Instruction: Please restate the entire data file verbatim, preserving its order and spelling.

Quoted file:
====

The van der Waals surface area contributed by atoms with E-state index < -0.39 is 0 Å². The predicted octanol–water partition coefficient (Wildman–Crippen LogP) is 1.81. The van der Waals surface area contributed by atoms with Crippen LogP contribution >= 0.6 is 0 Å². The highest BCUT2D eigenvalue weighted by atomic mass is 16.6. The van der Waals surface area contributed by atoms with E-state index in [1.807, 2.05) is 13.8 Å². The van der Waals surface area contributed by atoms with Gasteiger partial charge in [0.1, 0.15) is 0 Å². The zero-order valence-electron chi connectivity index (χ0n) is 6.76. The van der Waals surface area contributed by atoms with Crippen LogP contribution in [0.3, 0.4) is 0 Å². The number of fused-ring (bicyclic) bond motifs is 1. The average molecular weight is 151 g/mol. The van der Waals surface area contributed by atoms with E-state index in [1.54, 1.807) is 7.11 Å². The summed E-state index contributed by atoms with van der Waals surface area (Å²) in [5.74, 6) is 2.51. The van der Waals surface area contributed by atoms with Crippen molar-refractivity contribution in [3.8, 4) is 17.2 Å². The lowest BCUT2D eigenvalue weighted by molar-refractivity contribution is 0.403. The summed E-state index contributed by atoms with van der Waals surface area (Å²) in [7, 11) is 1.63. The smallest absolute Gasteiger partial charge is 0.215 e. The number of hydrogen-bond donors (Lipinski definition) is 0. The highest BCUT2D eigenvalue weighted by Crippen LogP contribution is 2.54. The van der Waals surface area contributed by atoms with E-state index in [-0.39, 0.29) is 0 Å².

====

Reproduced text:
The van der Waals surface area contributed by atoms with E-state index < -0.39 is 0 Å². The predicted octanol–water partition coefficient (Wildman–Crippen LogP) is 1.81. The van der Waals surface area contributed by atoms with Crippen LogP contribution >= 0.6 is 0 Å². The highest BCUT2D eigenvalue weighted by atomic mass is 16.6. The van der Waals surface area contributed by atoms with E-state index in [1.807, 2.05) is 13.8 Å². The van der Waals surface area contributed by atoms with Gasteiger partial charge in [0.1, 0.15) is 0 Å². The zero-order valence-electron chi connectivity index (χ0n) is 6.76. The van der Waals surface area contributed by atoms with Crippen LogP contribution in [0.3, 0.4) is 0 Å². The number of fused-ring (bicyclic) bond motifs is 1. The average molecular weight is 151 g/mol. The van der Waals surface area contributed by atoms with E-state index in [1.54, 1.807) is 7.11 Å². The summed E-state index contributed by atoms with van der Waals surface area (Å²) in [5.74, 6) is 2.51. The van der Waals surface area contributed by atoms with Crippen molar-refractivity contribution in [3.8, 4) is 17.2 Å². The lowest BCUT2D eigenvalue weighted by molar-refractivity contribution is 0.403. The summed E-state index contributed by atoms with van der Waals surface area (Å²) in [7, 11) is 1.63. The smallest absolute Gasteiger partial charge is 0.215 e. The number of hydrogen-bond donors (Lipinski definition) is 0. The highest BCUT2D eigenvalue weighted by Crippen LogP contribution is 2.54. The van der Waals surface area contributed by atoms with E-state index in [-0.39, 0.29) is 0 Å².